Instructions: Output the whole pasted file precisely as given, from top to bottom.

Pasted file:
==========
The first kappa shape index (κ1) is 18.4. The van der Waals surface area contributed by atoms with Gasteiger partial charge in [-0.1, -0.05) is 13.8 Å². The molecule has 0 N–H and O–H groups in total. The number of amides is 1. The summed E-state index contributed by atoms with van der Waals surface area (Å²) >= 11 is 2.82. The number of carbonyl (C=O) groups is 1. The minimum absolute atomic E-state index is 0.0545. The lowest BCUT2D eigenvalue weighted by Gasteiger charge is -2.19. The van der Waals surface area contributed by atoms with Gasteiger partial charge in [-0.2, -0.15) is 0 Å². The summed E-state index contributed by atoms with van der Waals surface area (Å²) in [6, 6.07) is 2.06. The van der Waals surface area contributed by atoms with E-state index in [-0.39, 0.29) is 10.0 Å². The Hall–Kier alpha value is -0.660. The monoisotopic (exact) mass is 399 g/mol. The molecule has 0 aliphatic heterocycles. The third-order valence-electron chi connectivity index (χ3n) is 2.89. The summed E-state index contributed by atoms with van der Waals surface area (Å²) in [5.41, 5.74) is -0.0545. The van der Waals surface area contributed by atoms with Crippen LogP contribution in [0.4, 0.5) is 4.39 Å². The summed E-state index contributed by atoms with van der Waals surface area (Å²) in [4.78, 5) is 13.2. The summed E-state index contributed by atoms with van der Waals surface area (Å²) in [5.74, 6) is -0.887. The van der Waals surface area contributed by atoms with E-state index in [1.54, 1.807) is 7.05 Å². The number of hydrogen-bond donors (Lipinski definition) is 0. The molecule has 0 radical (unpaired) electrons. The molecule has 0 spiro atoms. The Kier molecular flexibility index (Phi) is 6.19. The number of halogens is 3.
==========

The first kappa shape index (κ1) is 18.4. The van der Waals surface area contributed by atoms with Gasteiger partial charge in [-0.1, -0.05) is 13.8 Å². The molecule has 0 N–H and O–H groups in total. The number of amides is 1. The summed E-state index contributed by atoms with van der Waals surface area (Å²) >= 11 is 2.82. The number of carbonyl (C=O) groups is 1. The minimum absolute atomic E-state index is 0.0545. The lowest BCUT2D eigenvalue weighted by Gasteiger charge is -2.19. The van der Waals surface area contributed by atoms with Gasteiger partial charge in [-0.2, -0.15) is 0 Å². The summed E-state index contributed by atoms with van der Waals surface area (Å²) in [6, 6.07) is 2.06. The van der Waals surface area contributed by atoms with E-state index in [-0.39, 0.29) is 10.0 Å². The Hall–Kier alpha value is -0.660. The monoisotopic (exact) mass is 399 g/mol. The molecule has 0 aliphatic heterocycles. The third-order valence-electron chi connectivity index (χ3n) is 2.89. The summed E-state index contributed by atoms with van der Waals surface area (Å²) in [5.41, 5.74) is -0.0545. The van der Waals surface area contributed by atoms with Crippen LogP contribution in [0.4, 0.5) is 4.39 Å². The summed E-state index contributed by atoms with van der Waals surface area (Å²) in [4.78, 5) is 13.2. The summed E-state index contributed by atoms with van der Waals surface area (Å²) in [5.74, 6) is -0.887. The van der Waals surface area contributed by atoms with E-state index in [1.54, 1.807) is 7.05 Å². The number of hydrogen-bond donors (Lipinski definition) is 0. The molecule has 0 radical (unpaired) electrons. The molecule has 0 spiro atoms. The Kier molecular flexibility index (Phi) is 6.19. The number of halogens is 3.